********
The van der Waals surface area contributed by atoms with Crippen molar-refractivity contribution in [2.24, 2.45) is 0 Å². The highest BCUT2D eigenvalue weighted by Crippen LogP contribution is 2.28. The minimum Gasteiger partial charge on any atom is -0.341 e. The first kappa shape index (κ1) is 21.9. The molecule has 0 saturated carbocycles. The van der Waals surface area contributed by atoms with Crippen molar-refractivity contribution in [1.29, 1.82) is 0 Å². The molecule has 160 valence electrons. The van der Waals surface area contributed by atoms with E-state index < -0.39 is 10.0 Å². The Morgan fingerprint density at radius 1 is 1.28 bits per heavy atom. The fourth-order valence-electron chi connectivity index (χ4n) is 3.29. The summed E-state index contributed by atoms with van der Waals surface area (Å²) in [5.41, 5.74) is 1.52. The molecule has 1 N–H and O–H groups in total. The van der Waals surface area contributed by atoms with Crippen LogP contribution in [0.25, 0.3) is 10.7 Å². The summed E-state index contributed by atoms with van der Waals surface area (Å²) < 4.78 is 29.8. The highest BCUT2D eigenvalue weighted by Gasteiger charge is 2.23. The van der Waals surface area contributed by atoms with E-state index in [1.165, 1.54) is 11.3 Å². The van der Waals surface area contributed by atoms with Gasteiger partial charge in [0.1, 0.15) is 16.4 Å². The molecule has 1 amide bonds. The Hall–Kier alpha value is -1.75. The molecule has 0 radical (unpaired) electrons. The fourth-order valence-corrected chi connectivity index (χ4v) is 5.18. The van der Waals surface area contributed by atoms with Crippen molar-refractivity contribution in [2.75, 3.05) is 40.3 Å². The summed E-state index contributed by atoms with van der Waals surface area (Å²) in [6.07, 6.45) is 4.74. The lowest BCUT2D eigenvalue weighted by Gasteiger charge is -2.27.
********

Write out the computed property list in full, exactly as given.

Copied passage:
The van der Waals surface area contributed by atoms with Crippen molar-refractivity contribution in [2.24, 2.45) is 0 Å². The highest BCUT2D eigenvalue weighted by Crippen LogP contribution is 2.28. The minimum Gasteiger partial charge on any atom is -0.341 e. The first kappa shape index (κ1) is 21.9. The molecule has 0 saturated carbocycles. The van der Waals surface area contributed by atoms with Crippen molar-refractivity contribution in [1.29, 1.82) is 0 Å². The molecule has 160 valence electrons. The van der Waals surface area contributed by atoms with E-state index < -0.39 is 10.0 Å². The Morgan fingerprint density at radius 1 is 1.28 bits per heavy atom. The fourth-order valence-electron chi connectivity index (χ4n) is 3.29. The summed E-state index contributed by atoms with van der Waals surface area (Å²) in [5.41, 5.74) is 1.52. The molecule has 1 N–H and O–H groups in total. The van der Waals surface area contributed by atoms with Crippen LogP contribution in [0.25, 0.3) is 10.7 Å². The summed E-state index contributed by atoms with van der Waals surface area (Å²) < 4.78 is 29.8. The highest BCUT2D eigenvalue weighted by Gasteiger charge is 2.23. The van der Waals surface area contributed by atoms with E-state index in [1.165, 1.54) is 11.3 Å². The van der Waals surface area contributed by atoms with Gasteiger partial charge in [0.1, 0.15) is 16.4 Å². The molecule has 1 amide bonds. The Hall–Kier alpha value is -1.75. The molecule has 0 radical (unpaired) electrons. The fourth-order valence-corrected chi connectivity index (χ4v) is 5.18. The van der Waals surface area contributed by atoms with Crippen molar-refractivity contribution in [2.75, 3.05) is 40.3 Å². The summed E-state index contributed by atoms with van der Waals surface area (Å²) in [6.07, 6.45) is 4.74. The lowest BCUT2D eigenvalue weighted by Gasteiger charge is -2.27.